When looking at Merlot through the lens of a rom-com movie, this widely planted varietal is the stunning but unsung lead who hides behind a set of thick frames in the first act. The grape’s easygoing roundness and predilection for early ripening makes it a natural partner to Cabernet in the world’s favorite Bordeaux blends. It softens the intensity of Garnacha and Syrah in Priorat blends and lends an Old World sensibility to American-made Meritages. But much like the bespectacled heroes and heroines of countless love stories, once the glasses (or blending varietals) are stripped away, Merlot has a chance to truly shine.
A longtime favorite of vintners in France, the grape was an instant hit when it was introduced in coastal California vineyards, where temperate and consistent weather make for early ripening and healthy harvests. By the 1990s, Merlot was reaching new highs in the U.S., as the market came to love the jammy, fruit-forward offerings. California Merlot’s popularity came courtesy of its approachable soft tannins and bright berry and cherry qualities—but wasn’t without its detractors. British wine critic Jancis Robinson has likened the most basic bottles of Merlot to “red Chardonnay,” an analogy that anyone who has been to an airport bar or office party can surely understand.
The secret to making a well-balanced, single-vineyard Merlot is finding the ideal place to plant, something that Jerry Lohr, founder of J. Lohr Vineyards & Wines, had in mind when he set up shop in Paso Robles in the early ’80s. This unique AVA, or American Viticultural Area, possesses a few essential qualities that make Paso an ideal place to showcase the true nature of the Merlot.
When produced in an ideal climate, it’s an adaptable varietal that can sit comfortably on your weeknight dinner table, sipped with friends and family, or stashed in the cellar for a few years. It has a beautiful versatility that’s equally at home on the barbecue as it is on a well-chosen wine list.
Brenden Wood, Assistant Winemaker at J. Lohr Vineyards & Wines, says that Paso Robles is an ideal place to showcase Merlot’s true nature. He should know: Wood has been tending to J. Lohr’s 167 acres of Merlot since 2004. Living in the same microclimate as the vines, known as the Templeton Gap, both Wood and the grapes that he manages are treated to a perfect mix of warm, sunny days, refreshing afternoon breezes and no-AC-necessary nights. Templeton Gap is tucked between the Pacific Coast and the Santa Lucia Mountains, and the range in temperatures allows for an ideal balance of acidity and freshness in the grapes.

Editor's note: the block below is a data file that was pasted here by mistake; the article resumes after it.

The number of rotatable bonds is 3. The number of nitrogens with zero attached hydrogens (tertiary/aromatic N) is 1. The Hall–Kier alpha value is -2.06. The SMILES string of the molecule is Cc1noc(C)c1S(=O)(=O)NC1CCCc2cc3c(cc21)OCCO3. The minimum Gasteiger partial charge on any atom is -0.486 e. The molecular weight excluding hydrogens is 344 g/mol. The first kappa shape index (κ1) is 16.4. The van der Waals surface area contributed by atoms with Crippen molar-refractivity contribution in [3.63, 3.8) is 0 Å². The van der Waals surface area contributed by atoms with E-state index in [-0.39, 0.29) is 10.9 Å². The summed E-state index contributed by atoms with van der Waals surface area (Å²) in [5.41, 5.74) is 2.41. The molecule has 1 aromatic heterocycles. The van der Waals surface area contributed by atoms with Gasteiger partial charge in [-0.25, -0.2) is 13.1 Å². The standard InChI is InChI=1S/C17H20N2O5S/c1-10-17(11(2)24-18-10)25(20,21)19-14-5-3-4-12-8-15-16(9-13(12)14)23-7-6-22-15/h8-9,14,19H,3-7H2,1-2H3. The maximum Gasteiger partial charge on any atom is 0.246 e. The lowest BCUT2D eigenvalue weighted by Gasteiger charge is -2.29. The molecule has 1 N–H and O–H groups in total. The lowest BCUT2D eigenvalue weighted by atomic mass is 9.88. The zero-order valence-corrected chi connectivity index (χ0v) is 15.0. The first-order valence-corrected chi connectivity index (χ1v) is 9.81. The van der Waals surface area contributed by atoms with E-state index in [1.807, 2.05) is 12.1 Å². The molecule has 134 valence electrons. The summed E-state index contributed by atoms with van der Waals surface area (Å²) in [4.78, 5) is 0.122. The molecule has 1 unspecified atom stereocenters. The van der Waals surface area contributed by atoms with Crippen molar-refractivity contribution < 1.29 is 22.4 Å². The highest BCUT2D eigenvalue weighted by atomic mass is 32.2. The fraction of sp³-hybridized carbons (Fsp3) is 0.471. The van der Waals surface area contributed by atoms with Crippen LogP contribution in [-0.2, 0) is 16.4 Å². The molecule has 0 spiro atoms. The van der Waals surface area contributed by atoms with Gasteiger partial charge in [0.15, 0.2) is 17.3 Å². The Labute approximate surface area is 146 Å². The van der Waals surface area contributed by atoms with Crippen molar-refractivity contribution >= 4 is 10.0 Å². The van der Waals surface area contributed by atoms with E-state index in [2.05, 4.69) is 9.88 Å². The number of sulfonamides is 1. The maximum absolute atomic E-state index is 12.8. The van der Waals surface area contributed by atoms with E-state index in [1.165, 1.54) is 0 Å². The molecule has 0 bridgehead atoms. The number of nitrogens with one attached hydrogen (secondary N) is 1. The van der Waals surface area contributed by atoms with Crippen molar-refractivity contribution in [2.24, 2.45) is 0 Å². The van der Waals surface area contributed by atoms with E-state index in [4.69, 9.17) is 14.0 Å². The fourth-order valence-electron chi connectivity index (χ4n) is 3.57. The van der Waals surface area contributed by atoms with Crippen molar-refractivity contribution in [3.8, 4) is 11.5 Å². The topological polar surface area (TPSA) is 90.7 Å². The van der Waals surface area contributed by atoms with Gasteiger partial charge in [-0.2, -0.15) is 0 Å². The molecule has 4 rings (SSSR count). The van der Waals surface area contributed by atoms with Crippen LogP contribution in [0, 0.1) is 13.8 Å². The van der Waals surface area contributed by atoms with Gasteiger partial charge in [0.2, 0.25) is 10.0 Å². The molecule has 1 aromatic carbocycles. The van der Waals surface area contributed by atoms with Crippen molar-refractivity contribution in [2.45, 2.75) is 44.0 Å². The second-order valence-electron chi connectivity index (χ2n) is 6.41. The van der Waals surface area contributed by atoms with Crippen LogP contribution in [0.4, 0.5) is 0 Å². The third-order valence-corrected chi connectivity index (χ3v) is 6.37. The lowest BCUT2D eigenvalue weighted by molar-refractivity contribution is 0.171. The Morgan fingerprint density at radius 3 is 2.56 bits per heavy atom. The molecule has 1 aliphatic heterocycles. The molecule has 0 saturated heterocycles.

But even with idyllic temperatures, there’s a lot going on under the surface in Paso Robles. As with many wine growing regions, there’s an ancient element at work — a significant presence of limestone in the soil. According to Wood, the limestone makes it harder for vines to thrive. “It forces them to struggle,” he says. The struggle makes for smaller clusters of fruit with a more concentrated flavor. In California, limestone acts as a subterranean sponge, soaking up rainfall and limiting the vineyards’ needs for irrigation.
Wood might have a degree in biochemistry from Cal Poly, but he’s able to explain his thinking in simple terms. “I look at it like backyard tomatoes. If the roots are used to water they grow shallow and don’t have to work hard.” By taking advantage of the native makeup of the vineyard’s soil, the vines at J. Lohr grow deep and showcase the natural beauty of the Paso Robles grown and vinified Merlot.
Geographic locations, microclimates and soil science might not be the first subjects that spring to mind when you enjoy a bottle of Los Osos Merlot, but like most handmade products, things have a tendency to taste richer when you know the backstory.
With Los Osos, the fruit is first, landing brightly with that pop of juicy acidity. The varietal’s signature softness come into play via a year spent resting on oak, rounding out the red fruit notes with just the right amount of richness.
For Wood, it’s all about the sense of place. “Paso Robles winemakers really want to showcase the fruit,” he says. “We’re more stringent about keeping the wines clean so you can really just get a good idea of what the fruit is like.”